Got a chocolate bar or bag of crisps on your desk? Pick it up for a second and have a look. Every bit of it has been put together by professionals in the food and drink industry, from the recipe, seasonings, size and shape to the packaging and machines that produced the finished product.
There are a lot more career options in the food and drink industry than you might think. Whether you're interested in the science side that creates the magic, delicious food we all love, the procurement side that obtains the materials needed at the best possible costs, the food manufacturing side that maintains machines and production lines, the design side that makes sure it looks appealing from casing to crumb, or the sales and marketing side that promotes the product to the rest of the country, you can use your skills to their best advantage in this sector.
Because you're producing things people are going to eat and drink, the products need to be perfect. Mistakes can be very dangerous for all concerned, so it's important that you follow the rules and regulations attached to your role, and notice when there's an error.
You may have regular shifts you need to work, but you'll likely be paid overtime if you need to work longer hours.
Food and drink is a wide ranging industry with plenty of job options for students and school leavers. Although many think of waiters and bar staff when they think of the food and drink industry, there are plenty more entry roles than just in catering.
Some of the entry level jobs you can take in the food and drink industry include:
What Food and Drink roles can I do?
This industry covers everything from science and manufacturing to marketing and HR – so whatever your interests, the food and drink sector is likely to have a role for you. Here are just some of the areas that you could work in:
If you want a role in the head office of a food or drink company – including some of the roles mentioned above – or if you want to work on the scientific side, producing the products, you will need to go to university.
For roles in food science a degree such as biology, chemistry, food science or nutrition would be suitable, whilst for more office-based roles you should look to degrees in business, management or any humanities subject.
Trainees on a food production line or similar earn around £12,000, with supervisors earning around £20,000. A food safety offer can earn from £25,000-£30,000. Food scientists can start off earning over £20,000, and that salary can double as they gain experience.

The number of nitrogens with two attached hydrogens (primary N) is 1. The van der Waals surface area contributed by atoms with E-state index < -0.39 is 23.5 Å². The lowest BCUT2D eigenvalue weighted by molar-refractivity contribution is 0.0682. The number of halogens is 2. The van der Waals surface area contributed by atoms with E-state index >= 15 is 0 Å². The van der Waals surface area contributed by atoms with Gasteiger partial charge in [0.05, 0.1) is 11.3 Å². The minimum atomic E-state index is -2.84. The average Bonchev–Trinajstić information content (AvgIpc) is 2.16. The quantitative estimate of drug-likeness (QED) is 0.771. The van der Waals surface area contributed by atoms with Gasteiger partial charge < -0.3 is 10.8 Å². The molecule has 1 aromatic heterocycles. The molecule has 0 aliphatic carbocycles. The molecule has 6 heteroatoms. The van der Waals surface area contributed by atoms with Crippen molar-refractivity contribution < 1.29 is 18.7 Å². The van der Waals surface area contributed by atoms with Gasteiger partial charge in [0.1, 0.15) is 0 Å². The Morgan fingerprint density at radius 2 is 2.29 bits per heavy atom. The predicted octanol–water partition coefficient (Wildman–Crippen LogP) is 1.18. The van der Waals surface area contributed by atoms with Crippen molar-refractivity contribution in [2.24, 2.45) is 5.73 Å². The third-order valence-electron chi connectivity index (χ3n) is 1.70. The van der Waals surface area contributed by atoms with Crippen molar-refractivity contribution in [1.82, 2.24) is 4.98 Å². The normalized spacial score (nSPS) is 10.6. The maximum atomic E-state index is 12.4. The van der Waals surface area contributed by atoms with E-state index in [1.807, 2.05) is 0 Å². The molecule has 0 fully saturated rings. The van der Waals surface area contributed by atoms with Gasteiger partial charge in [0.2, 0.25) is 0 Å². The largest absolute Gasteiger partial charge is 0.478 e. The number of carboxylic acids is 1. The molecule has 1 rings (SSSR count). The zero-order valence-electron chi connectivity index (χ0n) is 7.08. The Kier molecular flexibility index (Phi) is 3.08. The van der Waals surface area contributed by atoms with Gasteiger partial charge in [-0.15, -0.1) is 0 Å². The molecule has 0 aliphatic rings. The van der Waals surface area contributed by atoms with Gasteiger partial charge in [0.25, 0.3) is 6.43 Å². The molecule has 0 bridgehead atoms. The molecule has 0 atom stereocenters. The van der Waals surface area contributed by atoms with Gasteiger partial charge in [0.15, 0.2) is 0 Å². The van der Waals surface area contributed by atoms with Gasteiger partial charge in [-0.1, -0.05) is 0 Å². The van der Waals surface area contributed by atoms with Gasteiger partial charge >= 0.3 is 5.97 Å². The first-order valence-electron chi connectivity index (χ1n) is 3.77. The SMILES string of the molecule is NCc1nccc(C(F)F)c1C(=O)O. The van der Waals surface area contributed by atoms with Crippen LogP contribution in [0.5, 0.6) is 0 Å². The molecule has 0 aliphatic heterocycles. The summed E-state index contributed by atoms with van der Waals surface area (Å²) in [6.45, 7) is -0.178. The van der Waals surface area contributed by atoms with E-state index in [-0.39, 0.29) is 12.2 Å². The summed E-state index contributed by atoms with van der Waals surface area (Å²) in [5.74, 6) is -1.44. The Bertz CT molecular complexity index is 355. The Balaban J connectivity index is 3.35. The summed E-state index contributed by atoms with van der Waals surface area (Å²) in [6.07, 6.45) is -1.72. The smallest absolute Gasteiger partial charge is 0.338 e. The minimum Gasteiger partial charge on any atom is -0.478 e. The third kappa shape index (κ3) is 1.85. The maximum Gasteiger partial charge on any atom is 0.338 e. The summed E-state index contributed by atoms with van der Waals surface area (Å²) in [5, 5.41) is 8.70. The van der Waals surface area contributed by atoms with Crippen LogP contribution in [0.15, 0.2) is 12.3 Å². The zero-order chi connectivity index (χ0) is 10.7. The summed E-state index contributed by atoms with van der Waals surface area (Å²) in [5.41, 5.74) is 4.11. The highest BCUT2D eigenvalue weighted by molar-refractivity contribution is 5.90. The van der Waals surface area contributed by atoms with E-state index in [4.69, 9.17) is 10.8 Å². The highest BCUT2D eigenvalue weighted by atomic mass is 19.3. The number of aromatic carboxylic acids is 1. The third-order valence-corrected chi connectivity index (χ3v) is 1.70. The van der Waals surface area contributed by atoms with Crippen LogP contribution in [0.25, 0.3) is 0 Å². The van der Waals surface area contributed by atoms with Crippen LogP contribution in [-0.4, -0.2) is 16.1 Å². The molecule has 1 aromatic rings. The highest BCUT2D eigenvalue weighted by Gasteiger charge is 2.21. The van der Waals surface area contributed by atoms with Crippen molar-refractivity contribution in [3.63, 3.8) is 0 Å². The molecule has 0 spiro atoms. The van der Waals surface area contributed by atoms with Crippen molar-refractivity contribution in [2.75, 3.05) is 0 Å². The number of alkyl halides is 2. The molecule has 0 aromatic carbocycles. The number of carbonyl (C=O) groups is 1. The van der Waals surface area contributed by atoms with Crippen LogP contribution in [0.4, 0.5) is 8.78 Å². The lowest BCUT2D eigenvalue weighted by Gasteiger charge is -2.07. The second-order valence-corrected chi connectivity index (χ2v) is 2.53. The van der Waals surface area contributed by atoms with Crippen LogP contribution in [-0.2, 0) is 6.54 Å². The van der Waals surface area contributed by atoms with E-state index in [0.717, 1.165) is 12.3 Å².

Most head office roles across all sectors will start on around £20,000, more than doubling as you gain experience.
After a Bachelors Degree
The essential nature of food and drink business means there are always opportunities for graduates in this sector.
Areas within the food and drink industry that you could become involved in include:
There may also be the opportunity to get on a graduate scheme in the food and drink sector. Graduate programmes give you a structured pattern of work, set goals to reach, and often offer the chance of a permanent job after the completion of your scheme. Schemes are likely to last between 18 months and two years.
Schemes are likely to focus on one specific area of business, e.g. management, finance or marketing, or combine separate areas in order to give trainees a taste of all areas of work.
Most jobs in this industry require good teamwork and management skills, which will help you progress to higher roles. It’s also important to show a lot of motivation and self-discipline, particularly if you need to get further certificates and qualifications. Some jobs, such as becoming a food scientist, will require you to get a university degree.
Some of the skills that are useful for a career in food and drink include:
Contact companies directly to see if you can go in for work experience or to shadow an existing member of staff. This will show employers that you are seriously about getting a job in the sector when you start applying.